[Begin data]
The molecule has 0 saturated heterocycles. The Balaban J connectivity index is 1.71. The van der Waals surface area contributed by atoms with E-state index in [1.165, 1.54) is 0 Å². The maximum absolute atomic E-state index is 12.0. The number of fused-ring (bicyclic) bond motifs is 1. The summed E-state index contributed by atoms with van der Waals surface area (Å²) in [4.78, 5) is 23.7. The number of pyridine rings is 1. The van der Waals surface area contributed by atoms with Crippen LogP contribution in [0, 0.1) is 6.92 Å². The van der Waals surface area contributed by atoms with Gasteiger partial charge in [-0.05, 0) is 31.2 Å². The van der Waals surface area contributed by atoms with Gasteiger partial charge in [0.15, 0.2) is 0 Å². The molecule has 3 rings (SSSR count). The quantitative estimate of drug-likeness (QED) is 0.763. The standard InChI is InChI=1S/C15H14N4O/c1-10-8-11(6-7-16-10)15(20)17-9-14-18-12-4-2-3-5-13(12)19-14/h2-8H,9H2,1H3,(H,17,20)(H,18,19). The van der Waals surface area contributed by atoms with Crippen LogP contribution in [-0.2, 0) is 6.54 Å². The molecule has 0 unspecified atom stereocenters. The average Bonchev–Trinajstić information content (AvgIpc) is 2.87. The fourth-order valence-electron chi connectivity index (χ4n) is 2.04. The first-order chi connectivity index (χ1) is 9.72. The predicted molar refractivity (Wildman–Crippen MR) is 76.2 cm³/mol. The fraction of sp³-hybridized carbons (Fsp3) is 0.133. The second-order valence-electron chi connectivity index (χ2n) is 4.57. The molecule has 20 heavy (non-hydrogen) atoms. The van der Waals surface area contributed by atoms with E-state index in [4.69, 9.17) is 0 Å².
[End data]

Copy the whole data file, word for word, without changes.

The molecule has 0 saturated heterocycles. The Balaban J connectivity index is 1.71. The van der Waals surface area contributed by atoms with E-state index in [1.165, 1.54) is 0 Å². The maximum absolute atomic E-state index is 12.0. The number of fused-ring (bicyclic) bond motifs is 1. The summed E-state index contributed by atoms with van der Waals surface area (Å²) in [4.78, 5) is 23.7. The number of pyridine rings is 1. The van der Waals surface area contributed by atoms with Crippen LogP contribution in [0, 0.1) is 6.92 Å². The van der Waals surface area contributed by atoms with Gasteiger partial charge in [-0.05, 0) is 31.2 Å². The van der Waals surface area contributed by atoms with Gasteiger partial charge in [0.15, 0.2) is 0 Å². The molecule has 3 rings (SSSR count). The quantitative estimate of drug-likeness (QED) is 0.763. The standard InChI is InChI=1S/C15H14N4O/c1-10-8-11(6-7-16-10)15(20)17-9-14-18-12-4-2-3-5-13(12)19-14/h2-8H,9H2,1H3,(H,17,20)(H,18,19). The van der Waals surface area contributed by atoms with Crippen LogP contribution in [-0.2, 0) is 6.54 Å². The molecule has 0 unspecified atom stereocenters. The average Bonchev–Trinajstić information content (AvgIpc) is 2.87. The fourth-order valence-electron chi connectivity index (χ4n) is 2.04. The first-order chi connectivity index (χ1) is 9.72. The predicted molar refractivity (Wildman–Crippen MR) is 76.2 cm³/mol. The fraction of sp³-hybridized carbons (Fsp3) is 0.133. The second-order valence-electron chi connectivity index (χ2n) is 4.57. The molecule has 20 heavy (non-hydrogen) atoms. The van der Waals surface area contributed by atoms with E-state index in [4.69, 9.17) is 0 Å².